(More Plant Freak News, by request. Still knitting, still spinning, still in denial about move. Blah blah.)
Stevia is the new big-deal ooh-ah in industrial agriculture. It is a sweetener; not quite artificial, but not quite sugar either. Cargill is marketing it under the name "Truvia" and that's probably the state most of us have encountered it in (except for you wild people growing it).
Stevia is a shrubby little group of plants in the Aster family, meaning they are related not only to asters, but sunflowers, safflower, lettuce, artichokes, and, well, asters are one of the largest families of flowering plants, so there's a hell of a lot of them. Stevia in particular is native to central America, and has been used as a sweetener, medicine, and food, by the people in the area for time out of mind. It has been known in the west/European-settled world since 1899.
I was told in hort class that one of the things that really slowed the industrialization and widespread use of Stevia was the domestication of it. Supposedly, the plant is very sensitive to daily light cycles and won't grow well in areas with markedly different cycles. However, I can't find any mention of that quirk on the internet in articles I'm looking at, and all my botany books are in boxes in Ohio, so take it as you will.
The big, huge, raging controversy over Stevia is the same one that rages around all the 'artificial' sweeteners: safety. Rather, whether the sugar lobbyists are having the other sweeteners declared unsafe to cover their own asses. Stevia has been used for over thirty years in Japan with no ill effect, yet in 1985 (at that point Japan had been using it for fourteen years), the FDA declared it unsafe in the US. This prompted people to accuse the FDA of taking sugar industry money, and the snarling went back and forth until in 2008 they 'reviewed' the studies and decided that, no, Stevia was safe, after all.
Which makes a person wonder if the government cares more about our safety or corporate dollars, but that's a rant for another post.
WARNING: CHEMISTRY AHEAD
The sweetness in Stevia is due to a glycoside called, originally enough, "Steviol glycoside". (Those silly chemists. When will they name something 'Fred'?) Glycosides are a big group of organic molecules that break down into a sugar and something else. For instance, cyanogenic glycosides break down into sugar and cyanide (these are the toxic chemicals in unroasted almonds and apple seeds and peach pits and the like). Get it? The steviol glycoside breaks down into glucose (the sugar) and steviol (the something else). Everyone is arguing over the safety of the steviol. I'll ease back on the chemistry, but steviol is a member of ANOTHER group of chemicals named diterpenes which are not the healthiest things in the world (diterpenes are the chemicals in coffee that make doctors tell you to cut back on it).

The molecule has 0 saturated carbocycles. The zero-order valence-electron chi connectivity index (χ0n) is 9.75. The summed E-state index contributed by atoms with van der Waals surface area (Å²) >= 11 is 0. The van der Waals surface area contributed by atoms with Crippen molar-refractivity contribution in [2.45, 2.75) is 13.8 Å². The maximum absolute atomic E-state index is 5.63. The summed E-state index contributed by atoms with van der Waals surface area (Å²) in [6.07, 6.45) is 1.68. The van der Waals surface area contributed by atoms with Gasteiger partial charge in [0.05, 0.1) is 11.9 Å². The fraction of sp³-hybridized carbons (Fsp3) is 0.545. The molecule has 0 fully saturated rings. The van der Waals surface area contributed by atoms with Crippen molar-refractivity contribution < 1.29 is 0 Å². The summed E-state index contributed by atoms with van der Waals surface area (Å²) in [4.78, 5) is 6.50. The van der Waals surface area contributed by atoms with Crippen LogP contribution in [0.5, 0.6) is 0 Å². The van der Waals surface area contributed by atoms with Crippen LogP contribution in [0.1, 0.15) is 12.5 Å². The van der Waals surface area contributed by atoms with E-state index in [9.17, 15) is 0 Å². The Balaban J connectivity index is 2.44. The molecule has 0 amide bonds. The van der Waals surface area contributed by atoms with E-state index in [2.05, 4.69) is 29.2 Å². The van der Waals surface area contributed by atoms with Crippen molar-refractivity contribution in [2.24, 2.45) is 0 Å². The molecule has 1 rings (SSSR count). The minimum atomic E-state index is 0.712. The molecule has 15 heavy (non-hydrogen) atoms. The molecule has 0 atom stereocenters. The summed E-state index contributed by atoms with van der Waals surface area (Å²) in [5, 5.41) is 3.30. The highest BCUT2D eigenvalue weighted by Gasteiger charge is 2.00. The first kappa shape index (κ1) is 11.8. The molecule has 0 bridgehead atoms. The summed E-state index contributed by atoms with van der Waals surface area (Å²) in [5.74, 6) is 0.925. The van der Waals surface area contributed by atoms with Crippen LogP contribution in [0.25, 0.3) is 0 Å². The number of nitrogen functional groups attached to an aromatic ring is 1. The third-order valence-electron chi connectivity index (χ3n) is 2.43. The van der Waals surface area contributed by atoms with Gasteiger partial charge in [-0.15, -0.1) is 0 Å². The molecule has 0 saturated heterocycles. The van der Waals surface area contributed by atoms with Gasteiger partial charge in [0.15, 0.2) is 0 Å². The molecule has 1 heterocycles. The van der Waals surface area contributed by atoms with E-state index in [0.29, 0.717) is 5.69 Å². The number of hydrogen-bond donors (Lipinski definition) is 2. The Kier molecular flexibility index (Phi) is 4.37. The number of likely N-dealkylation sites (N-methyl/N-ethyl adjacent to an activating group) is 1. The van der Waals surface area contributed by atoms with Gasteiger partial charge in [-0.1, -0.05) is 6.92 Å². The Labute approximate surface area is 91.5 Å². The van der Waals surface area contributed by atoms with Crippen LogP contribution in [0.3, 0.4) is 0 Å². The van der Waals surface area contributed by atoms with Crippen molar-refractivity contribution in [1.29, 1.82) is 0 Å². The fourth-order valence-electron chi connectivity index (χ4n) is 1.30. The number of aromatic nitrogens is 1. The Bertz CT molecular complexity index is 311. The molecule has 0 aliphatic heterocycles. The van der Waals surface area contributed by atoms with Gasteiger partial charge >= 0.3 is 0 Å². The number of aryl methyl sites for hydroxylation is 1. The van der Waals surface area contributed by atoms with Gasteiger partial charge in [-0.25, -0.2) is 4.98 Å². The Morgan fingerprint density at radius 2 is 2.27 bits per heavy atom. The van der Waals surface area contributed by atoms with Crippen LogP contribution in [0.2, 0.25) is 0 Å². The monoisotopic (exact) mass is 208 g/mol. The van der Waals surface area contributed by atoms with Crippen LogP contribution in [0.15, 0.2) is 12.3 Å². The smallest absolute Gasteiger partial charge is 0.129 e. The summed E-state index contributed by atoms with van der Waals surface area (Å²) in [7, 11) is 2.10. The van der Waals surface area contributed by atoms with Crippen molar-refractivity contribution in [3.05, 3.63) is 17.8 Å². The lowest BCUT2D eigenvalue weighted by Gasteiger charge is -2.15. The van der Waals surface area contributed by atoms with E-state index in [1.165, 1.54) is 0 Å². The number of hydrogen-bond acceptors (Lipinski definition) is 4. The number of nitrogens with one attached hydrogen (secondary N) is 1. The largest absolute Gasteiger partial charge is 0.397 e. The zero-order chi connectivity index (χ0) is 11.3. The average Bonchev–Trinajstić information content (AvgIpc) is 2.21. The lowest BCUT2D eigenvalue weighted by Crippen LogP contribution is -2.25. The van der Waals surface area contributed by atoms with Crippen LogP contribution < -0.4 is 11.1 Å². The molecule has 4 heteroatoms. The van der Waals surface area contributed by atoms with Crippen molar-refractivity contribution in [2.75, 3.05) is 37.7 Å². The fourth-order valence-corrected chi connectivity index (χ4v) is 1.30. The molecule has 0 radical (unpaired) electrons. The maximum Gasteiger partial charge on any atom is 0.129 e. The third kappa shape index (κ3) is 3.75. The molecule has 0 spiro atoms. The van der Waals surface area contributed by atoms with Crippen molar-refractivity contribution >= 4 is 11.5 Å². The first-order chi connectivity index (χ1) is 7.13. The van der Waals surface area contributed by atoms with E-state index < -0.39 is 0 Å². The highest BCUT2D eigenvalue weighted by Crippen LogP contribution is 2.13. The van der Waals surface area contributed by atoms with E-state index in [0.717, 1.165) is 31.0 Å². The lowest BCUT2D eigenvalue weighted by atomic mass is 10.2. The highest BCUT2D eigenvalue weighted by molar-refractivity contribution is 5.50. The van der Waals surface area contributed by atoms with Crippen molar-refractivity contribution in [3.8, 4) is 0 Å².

On the other hand, Stevia doesn't trigger the insulin whiplash that regular cane sugar does, is low-carb, and may help reduce blood pressure. So, as with so many things, I suspect the good and bad mostly balance each other out, and you should do that tiresome old grown-up thing and exercise moderation with the stuff, just like you would with 'real' sugar.
There's no such thing as a free lunch. Or a perfect sweetener.
For those who were asking, Stevia is heat-stable, meaning you can bake with it. And it doesn't ferment; I assume yeasts can't break down the glycosides to get at the sugar, and they just sit there.
On a personal note, I've used Truvia to sweeten my morning tea (my mother-in-law uses it and I just finished drinking a big whack of it while staying at her house in Ohio) and it's kinda weird. There are mentions of it in the literature. Since there has to be a chemical reaction to break down the glycoside, the actual taste of the sweetness is kind of delayed. When I use it in my tea, I swallow the tea and THEN get a zing of 'sweet' in my mouth. Not unpleasant, but kinda strange. I'm thinking I need to try this stuff in cookies and see what happens. I'll keep you posted.